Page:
• http://read-write-blue.blogspot.com/ RWB

      It is a tax. 
      It is a tax on everything evryone does. 
      It is the most regresive tax immaginable.  

  • donniethebrasco

    Nothing about being a free society that discourages family wealth living in perpetuity?

    This is complete ivory tower thinking.  Tom Friedman is the tail trying to wag the dog.

    Freedom and capitalism creates the wealth that allows there to be excess to reduce poverty.

    Tom Friedman and the left still needs there to be victims and poverty in order to believe that the government is the source of wealth instead of the friction that the economy survives despite its reduction of wealth and freedom.

  • Scott B

    Let’s have the Treasury mint that hypothesized “Trillion Dollar Coin”, but not for paying down the debt, but for when Rep Brian Higgins (D-NY) and Mr. Friedman are suggesting: Nothing but fixing America – The crumbling infrastructure, getting the internet out of the basement where 80% of the US doesn’t have high-speed access, aiding companies (especially small business) to go green, college education and job training for people…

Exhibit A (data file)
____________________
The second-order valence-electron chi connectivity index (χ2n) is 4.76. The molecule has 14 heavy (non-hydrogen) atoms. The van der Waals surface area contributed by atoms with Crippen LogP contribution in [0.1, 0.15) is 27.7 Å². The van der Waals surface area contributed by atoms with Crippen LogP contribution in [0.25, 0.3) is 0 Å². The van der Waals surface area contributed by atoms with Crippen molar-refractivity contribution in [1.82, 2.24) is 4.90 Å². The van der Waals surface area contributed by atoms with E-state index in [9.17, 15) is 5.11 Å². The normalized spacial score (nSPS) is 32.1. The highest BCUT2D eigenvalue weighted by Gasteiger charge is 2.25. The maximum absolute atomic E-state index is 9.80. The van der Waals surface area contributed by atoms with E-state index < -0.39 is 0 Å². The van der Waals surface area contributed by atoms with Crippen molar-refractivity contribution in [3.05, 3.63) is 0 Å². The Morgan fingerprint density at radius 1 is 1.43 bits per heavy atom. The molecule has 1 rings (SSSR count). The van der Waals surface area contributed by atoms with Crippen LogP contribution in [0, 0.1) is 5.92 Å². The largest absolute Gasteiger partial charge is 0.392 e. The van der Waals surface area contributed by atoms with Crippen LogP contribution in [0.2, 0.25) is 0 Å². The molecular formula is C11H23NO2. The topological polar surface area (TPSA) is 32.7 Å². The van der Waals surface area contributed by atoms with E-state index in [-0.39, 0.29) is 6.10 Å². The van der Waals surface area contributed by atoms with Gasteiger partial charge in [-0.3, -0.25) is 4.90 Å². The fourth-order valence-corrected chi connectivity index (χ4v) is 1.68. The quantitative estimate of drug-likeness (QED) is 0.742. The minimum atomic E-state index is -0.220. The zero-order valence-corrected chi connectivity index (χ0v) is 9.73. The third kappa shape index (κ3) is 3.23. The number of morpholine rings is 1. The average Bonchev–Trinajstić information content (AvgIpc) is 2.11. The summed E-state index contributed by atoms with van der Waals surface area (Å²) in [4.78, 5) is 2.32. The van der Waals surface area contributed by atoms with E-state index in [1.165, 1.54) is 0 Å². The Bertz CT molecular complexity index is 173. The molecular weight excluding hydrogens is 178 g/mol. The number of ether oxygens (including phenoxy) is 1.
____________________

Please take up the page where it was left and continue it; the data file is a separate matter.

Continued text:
• StilllHere

      What gas station is going to take a trillion dollar coin?

  • donniethebrasco

    Does this mean that you will have to tax bicycles and shoes.  You create more carbon biking or walking to work than you do driving.

    • DeJay79

       according to that Representative from Oregon. I have an email from him where he explains how wrong he was to say that, lol

      • donniethebrasco

         If you include the carbon footprint of making the car, you are right.

        But if you assume that the car is a sunk cost (the car exists already), it creates more carbon for 4 people to bike 10 miles than for them to drive 10 miles.

        • DeJay79

           Still wrong because your body does not “create” carbon it only release carbon out that it took in (in one form or another) where as any that is released from fossil fuel was, at one time, in the atmosphere but has long since been stored as coal or oil.

          As a living carbon based life form we are part of the natural cycle of carbon and oxygen in our atmosphere but these fossil fuel burning machines that we have made are not part of that cycle, they change the way our atmosphere works.

      • donniethebrasco